Massachusetts Gen. L. Ch. 151B is the state statute that prohibits discrimination based on disability, and the interpretation of that statute sometimes differs from the federal Americans with Disabilities Act (ADA). One area where the two statutes diverge is an employer’s obligation to transfer an employee to a vacant position.
The Equal Employment Opportunity Commission (EEOC) considers such a transfer to be a reasonable accommodation under the ADA, but that isn’t considered to be one of an employer’s obligations under Massachusetts law.
However, because federal law mandates that an employer consider transfer to a vacant position as an accommodation, Massachusetts employers have routinely felt obligated to do so. This recent decision from the U.S. 1st Circuit Court of Appeals—which covers Maine, Massachusetts, New Hampshire, and Rhode Island—should make it a little easier to decline to transfer an employee if her disability makes it impossible for her to perform the essential duties of her position.
Bad Ankles Lead to Disability
“Claudette” worked as a patrol officer for the Plymouth Police Department. Beginning in 2010, Claudette experienced two work-related ankle injuries within an 18-month period. Her injuries resulted in severe restrictions to her ability to perform the essential functions of a patrol officer, including patrolling by foot, responding to emergencies, aiding individuals in danger of physical harm, and apprehending criminal offenders.
Indeed, after her second ankle injury, Claudette was physically unable to work as a patrol officer. She received full pay while she wasn’t able to work at all, under the department’s injured-on-duty policy, and when she was able to return to work in a limited capacity, she received full pay for part-time shifts, as well as a key to the elevator and a special parking space.
In June 2013, Claudette had ankle surgery. While she was recovering from her surgery, another patrol officer, “Harry,” returned to work on light duty after an injury. As part of his light-duty assignment, he worked to help the department catch up on its obligation to compile data for the National Incident Based Reporting System (NIBRS). After the department eliminated the backlog of NIBRS records, Harry was reassigned to a station officer position until he was able to return to full duty.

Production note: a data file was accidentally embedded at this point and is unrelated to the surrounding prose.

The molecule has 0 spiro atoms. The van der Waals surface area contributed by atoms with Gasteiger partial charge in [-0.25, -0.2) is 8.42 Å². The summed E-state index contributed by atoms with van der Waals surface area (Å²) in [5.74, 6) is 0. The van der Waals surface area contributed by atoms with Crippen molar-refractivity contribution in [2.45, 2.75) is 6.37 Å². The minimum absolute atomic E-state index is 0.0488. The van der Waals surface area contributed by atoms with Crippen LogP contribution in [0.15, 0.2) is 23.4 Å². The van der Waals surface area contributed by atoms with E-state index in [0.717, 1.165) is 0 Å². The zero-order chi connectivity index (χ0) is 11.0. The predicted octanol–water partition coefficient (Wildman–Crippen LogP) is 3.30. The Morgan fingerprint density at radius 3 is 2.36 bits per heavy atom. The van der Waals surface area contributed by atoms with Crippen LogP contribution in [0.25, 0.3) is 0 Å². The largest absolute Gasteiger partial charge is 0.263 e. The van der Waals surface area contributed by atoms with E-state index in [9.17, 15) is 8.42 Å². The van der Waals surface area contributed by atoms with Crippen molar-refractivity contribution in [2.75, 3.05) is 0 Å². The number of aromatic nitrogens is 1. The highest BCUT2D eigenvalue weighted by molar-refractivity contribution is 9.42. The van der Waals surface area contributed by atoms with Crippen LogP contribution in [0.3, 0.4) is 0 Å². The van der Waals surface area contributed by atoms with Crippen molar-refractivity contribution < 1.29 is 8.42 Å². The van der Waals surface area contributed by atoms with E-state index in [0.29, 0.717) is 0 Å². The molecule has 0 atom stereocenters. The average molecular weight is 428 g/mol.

Claudette was released to return to work in October 2013. She asked to be assigned to work on the NIBRS records, but the police chief informed her that the backlog had been eliminated and that the only vacant position within her restrictions was that of station officer. She returned to work in that capacity, but after a second ankle surgery in 2014, she was restricted to working only 4 hours per day, with limited bending.
Claudette was once again assigned to work as a station officer, but following a disciplinary proceeding, she eventually sued the department and the town of Plymouth in 2014, claiming that she had been denied a reasonable accommodation when it had refused to give her a job working on the NIBRS data log. The U.S. District Court for the District of Massachusetts found that she didn’t have enough evidence of a violation of the ADA to go to trial, and she appealed the dismissal to the 1st Circuit.
A Transfer May Be a Reasonable Accommodation, but There are Limits
The ADA (as well as Massachusetts state law) prohibits employers from discriminating against disabled employees who can perform their essential job functions with or without a reasonable accommodation. Failing to provide a reasonable accommodation constitutes disability discrimination unless an employer can demonstrate that providing the accommodation would pose an undue hardship.